A single self-rated health (SRH) question is associated with health outcomes, but agreement between SRH and physician-rated patient health (PRPH) has been poorly studied. We studied patient and physician reasoning for health ratings and the role played by patient lifestyle and objective health measures in the congruence between SRH and PRPH.Methods::
Surveys of established family medicine patients and their physicians, and medical record review at 4 offices. Patients and physicians rated patient health on a 5-point scale and gave reasons for the rating and suggestions for improving health. Patients' and physicians' reasons for ratings and improvement suggestions were coded into taxonomies developed from the data. Bivariate relationships between the variables and the difference between SRH and PRPH were examined and all single predictors of the difference were entered into a multivariable regression model.Results::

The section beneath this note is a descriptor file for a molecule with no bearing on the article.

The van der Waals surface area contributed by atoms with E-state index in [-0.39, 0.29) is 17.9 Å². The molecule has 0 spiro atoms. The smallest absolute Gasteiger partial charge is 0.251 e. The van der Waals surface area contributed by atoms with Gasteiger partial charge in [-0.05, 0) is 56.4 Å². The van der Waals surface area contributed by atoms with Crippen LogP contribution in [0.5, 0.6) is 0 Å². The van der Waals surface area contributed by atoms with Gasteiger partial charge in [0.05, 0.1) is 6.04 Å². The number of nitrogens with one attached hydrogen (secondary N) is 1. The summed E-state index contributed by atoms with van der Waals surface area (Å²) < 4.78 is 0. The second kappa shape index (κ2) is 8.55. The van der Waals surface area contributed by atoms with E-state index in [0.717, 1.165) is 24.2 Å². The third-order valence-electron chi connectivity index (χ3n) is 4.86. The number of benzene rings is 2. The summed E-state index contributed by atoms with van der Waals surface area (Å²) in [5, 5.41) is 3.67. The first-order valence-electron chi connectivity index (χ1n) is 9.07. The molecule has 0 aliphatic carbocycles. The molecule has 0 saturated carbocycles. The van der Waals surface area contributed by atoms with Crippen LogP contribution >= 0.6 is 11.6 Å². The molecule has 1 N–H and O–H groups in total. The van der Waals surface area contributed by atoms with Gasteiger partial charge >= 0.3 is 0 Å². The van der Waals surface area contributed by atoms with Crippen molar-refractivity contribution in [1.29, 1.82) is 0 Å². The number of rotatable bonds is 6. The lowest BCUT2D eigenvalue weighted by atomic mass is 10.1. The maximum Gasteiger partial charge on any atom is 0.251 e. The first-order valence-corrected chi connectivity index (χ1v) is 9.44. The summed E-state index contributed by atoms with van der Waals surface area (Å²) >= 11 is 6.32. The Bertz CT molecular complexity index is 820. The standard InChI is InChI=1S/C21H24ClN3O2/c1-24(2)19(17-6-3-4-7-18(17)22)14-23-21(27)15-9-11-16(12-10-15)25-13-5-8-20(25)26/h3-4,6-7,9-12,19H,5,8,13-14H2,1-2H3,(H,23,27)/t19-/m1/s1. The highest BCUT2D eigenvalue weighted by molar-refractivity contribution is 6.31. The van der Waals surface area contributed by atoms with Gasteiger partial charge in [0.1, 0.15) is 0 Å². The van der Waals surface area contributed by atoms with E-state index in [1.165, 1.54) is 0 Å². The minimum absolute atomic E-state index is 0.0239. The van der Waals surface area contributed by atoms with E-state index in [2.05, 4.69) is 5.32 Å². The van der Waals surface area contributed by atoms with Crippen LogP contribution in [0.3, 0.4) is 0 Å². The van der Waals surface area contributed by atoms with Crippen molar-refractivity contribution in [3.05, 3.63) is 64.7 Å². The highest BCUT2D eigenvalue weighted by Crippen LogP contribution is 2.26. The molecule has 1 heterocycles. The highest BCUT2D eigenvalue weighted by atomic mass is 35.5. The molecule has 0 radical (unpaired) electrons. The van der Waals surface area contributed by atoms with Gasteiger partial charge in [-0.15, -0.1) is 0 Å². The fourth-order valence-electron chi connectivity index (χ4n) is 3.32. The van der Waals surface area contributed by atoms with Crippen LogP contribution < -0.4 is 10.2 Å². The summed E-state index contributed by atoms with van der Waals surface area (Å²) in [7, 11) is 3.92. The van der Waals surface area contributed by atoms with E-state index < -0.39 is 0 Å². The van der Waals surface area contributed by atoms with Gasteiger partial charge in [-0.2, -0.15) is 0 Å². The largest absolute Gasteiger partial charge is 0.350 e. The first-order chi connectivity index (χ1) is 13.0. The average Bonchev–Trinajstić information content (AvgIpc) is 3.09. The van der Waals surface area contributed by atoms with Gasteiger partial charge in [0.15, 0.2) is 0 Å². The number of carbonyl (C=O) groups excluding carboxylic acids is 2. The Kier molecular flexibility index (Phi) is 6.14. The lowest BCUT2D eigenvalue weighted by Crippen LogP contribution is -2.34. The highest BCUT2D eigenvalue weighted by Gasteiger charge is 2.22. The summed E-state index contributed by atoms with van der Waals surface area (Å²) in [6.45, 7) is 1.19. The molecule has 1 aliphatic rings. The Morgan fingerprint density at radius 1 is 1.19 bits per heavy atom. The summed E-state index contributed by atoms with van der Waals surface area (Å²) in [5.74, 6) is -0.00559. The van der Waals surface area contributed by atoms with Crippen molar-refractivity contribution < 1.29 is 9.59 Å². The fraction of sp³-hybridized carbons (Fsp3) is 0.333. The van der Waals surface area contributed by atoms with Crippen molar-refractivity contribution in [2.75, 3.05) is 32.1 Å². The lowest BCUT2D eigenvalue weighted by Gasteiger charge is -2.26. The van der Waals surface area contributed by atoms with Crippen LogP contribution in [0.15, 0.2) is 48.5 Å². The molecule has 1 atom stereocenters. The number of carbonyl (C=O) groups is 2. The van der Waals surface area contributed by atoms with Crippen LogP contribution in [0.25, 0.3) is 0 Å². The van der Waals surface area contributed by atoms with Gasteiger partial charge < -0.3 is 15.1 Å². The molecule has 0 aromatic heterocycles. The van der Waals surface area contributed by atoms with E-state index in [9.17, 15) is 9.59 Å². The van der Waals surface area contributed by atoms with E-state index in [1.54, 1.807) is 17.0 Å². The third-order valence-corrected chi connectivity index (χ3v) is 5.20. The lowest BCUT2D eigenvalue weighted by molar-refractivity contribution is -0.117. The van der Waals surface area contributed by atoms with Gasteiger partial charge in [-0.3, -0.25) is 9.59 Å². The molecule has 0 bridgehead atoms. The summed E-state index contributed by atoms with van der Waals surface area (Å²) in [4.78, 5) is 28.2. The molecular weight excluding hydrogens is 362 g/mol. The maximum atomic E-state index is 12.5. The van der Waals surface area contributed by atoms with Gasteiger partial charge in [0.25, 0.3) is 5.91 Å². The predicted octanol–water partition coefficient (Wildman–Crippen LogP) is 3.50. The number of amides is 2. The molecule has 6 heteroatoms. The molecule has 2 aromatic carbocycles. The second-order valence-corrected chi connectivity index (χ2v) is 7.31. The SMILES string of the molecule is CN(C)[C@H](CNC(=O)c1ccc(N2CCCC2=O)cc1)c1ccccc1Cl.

Surveys were completed by 506 patients and 33 physicians. SRH and PRPH ratings matched exactly for 38% of the patient-physician dyads. Variables associated with SRH being lower than PRPH were higher patient body mass index (P= .01), seeing the physician previously (P= .04), older age, (P< .001), and a higher comorbidity score (P= .001). Only 25.7% of the dyad reasons for health status rating and 24.1% of needed improvements matched, and these matches were unrelated to SRH/PRPH agreement. Physicians focused on disease in their reasoning for most patients, whereas patients with excellent or very good SRH focused on feeling well.Conclusions::
Patients' and physicians' beliefs about patient health frequently lack agreement, confirming the need for shared decision making with patients.